Ever since Marlon Brando and James Dean burned their way both onto the big screen and into popular cultural consciousness in the early Fifties, the white t-shirt and jeans look has been synonymous with the Hollywood rebel.
Brando came first with A Streetcar Named Desire (1951) and The Wild One (1953) before Dean confirmed the trend in Rebel Without A Cause (1955). Between them, these leading men changed the perception of what was cool.
The plain white crew-neck t-shirt and jeans ensemble became a timeless classic, immune to the shifting tides of fashion, conferring immediate personality on its wearer without him having to do or saying anything – just as the suit does at the business end of the sartorial spectrum.
Jeans and t-shirts are everyday casualwear now, but until the Fifties, this look was very much a working-class signifier. Only men who did manual labour – who worked on construction sites or tinkered with engines – wore denim and stripped down to reveal their undershirts. Then, in the wake of World War II, a wave of soldiers returned wearing their army-issue white t-shirts as outer garments, as a symbol of manhood, of getting things done, of strength and industry.
Inspired by those pioneering pin-ups for a new generation, Brando and Dean, Fifties kids began to go against the prim-and-proper Sunday-best suits and dresses of their parents’ generation. For the first time dressing down was cooler than dressing up. The teenager was born – and the t-shirt was their uniform. Each tribe could interpret the blank canvas of a white tee for its own purposes. Beatniks like Jack Kerouac wore them to show their disdain for proper society – as did greasers and bikers and rock’n’rollers.
But more than anyone, Dean was the Hollywood poster boy for this new movement, especially after his tragically early death in 1955, aged just 24. The trailer for his final film, Giant, released posthumously, calls him ‘the star who became a legend, who spoke for the restless young as no one has before or since’. That description – and all those nonchalant, defiant images of him that live on – still holds up 60 years later.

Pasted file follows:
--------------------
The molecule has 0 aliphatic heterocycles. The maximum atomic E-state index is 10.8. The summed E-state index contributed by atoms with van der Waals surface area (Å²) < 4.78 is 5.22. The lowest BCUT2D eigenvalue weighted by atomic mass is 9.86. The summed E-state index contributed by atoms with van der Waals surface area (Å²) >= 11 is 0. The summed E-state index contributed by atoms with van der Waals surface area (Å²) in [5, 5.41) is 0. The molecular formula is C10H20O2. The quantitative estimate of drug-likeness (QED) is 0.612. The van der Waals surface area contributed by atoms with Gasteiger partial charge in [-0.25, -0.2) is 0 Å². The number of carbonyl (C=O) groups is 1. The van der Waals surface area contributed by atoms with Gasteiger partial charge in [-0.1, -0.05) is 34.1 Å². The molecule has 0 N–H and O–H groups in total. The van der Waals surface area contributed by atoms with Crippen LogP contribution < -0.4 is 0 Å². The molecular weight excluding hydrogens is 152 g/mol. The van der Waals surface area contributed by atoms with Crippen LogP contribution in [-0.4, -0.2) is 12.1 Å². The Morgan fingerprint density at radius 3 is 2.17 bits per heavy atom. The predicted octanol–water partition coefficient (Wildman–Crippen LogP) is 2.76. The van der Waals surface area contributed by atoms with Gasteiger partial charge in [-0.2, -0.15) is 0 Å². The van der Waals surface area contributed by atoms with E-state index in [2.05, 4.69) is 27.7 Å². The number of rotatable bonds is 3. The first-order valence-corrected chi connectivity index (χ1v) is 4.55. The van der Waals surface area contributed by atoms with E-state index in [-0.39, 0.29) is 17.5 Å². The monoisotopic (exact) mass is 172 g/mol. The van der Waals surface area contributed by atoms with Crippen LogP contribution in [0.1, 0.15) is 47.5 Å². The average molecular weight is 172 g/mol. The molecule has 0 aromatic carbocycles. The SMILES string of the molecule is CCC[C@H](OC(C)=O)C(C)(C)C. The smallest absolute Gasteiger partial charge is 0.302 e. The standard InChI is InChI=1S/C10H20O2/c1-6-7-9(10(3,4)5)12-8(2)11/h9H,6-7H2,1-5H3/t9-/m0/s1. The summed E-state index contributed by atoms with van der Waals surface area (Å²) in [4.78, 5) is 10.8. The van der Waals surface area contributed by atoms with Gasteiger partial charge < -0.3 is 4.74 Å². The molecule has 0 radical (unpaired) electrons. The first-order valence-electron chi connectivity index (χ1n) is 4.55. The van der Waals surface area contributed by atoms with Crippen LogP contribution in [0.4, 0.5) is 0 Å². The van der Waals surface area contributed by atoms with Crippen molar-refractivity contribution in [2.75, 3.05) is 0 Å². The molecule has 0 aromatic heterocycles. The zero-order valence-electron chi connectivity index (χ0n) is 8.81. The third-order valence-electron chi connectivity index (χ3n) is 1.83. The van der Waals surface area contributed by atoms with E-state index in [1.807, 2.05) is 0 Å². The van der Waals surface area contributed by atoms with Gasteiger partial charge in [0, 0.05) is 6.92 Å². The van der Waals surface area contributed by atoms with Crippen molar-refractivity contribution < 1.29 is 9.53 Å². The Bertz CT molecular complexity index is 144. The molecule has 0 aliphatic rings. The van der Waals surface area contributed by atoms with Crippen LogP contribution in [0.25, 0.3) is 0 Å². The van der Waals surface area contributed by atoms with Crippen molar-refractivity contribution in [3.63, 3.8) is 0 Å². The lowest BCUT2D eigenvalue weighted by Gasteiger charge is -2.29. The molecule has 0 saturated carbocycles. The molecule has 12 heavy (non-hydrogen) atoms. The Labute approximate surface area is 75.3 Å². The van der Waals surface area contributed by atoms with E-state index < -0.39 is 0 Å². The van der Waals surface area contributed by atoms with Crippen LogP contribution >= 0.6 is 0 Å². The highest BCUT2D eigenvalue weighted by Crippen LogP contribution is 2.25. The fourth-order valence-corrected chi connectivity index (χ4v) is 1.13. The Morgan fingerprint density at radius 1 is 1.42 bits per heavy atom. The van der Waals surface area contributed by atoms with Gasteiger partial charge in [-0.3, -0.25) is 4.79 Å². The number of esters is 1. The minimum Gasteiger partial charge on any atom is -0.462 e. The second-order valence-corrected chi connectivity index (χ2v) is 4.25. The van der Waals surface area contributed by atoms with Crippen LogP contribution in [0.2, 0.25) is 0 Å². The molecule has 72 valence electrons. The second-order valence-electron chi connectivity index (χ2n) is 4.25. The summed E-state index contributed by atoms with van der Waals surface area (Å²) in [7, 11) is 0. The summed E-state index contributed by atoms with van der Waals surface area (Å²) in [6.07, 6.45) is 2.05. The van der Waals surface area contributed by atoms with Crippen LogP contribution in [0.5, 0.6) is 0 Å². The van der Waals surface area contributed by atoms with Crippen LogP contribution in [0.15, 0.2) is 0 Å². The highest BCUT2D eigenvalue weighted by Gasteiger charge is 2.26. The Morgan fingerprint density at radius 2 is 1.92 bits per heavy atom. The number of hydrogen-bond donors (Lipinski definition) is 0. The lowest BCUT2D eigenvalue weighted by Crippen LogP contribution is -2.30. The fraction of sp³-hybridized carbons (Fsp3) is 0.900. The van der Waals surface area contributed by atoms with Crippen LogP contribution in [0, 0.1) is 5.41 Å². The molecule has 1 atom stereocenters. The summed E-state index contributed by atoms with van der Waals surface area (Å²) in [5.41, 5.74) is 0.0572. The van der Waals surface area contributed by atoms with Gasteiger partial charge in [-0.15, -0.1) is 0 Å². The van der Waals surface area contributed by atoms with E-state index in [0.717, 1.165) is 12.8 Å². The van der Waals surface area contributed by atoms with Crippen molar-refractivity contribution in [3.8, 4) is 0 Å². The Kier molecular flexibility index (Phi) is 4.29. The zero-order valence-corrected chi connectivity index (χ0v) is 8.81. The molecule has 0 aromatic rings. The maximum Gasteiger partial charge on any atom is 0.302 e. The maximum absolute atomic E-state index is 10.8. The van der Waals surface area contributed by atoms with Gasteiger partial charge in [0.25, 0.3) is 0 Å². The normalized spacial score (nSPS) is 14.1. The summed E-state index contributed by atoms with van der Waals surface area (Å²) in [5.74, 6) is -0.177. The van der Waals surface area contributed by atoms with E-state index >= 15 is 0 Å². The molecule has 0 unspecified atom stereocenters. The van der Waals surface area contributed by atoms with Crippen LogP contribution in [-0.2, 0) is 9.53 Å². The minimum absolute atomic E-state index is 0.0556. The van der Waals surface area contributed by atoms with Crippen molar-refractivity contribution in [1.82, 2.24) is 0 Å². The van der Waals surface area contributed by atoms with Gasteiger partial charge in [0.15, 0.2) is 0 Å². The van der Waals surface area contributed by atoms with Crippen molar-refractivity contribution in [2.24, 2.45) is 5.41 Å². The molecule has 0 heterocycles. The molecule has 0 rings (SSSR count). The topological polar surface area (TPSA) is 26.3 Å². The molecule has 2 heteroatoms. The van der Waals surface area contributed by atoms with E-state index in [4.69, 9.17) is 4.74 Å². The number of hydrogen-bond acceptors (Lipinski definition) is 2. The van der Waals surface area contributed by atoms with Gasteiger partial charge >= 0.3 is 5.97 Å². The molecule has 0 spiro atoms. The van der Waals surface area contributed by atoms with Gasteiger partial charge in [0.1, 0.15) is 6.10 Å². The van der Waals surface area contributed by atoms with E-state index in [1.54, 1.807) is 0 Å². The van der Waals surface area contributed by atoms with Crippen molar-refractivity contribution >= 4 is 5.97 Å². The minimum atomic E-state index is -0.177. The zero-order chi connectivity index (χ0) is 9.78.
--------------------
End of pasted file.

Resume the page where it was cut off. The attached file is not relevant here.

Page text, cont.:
Other icons soon followed. Elvis Presley idolised Dean, appropriating elements of his look – not least the workwear – and took up acting in an attempt to follow in his footsteps. Later, John Travolta in Grease and Henry Winkler as 'The Fonz' would also give this rock’n’roll rebel look the thumbs-up.
In 1955, the photographer Eve Arnold captured a young, enraptured up-and-comer in the Actors Studio – the only one in the audience dressed casually in jeans and white tee. His name: Paul Newman. Throughout the Sixties and Seventies, Newman and Steve McQueen were the custodians of cool. Men wanted to be them; women wanted to be with them. And almost every photograph taken of them is afforded an ageless quality by the simplicity of what they’re wearing. Their look is as fresh today as it was back then. Just ask David Beckham.
Importantly, young women also embraced the liberating casualness of jeans and tees. Some of the most iconic and photographed stars in the world – from Grace Kelly and Brigitte Bardot to Sophia Loren and Marilyn Monroe – helped to feminise this look. And modern-era rebels such as Kate Moss and Lana Del Rey keep it alive today.
Just as a well-cut tee can flatter the well-upholstered male frame – think Clint Eastwood in Every Which Way But Loose (1978) or Ryan Gosling in Only God Forgives (2013) – so contour-hugging cotton tucked into high-waisted jeans helps to accentuate a woman’s hourglass figure.
The white-tee-and-jeans combo was, is and always will be a visual shorthand for free-spirited youth and rebellious cool.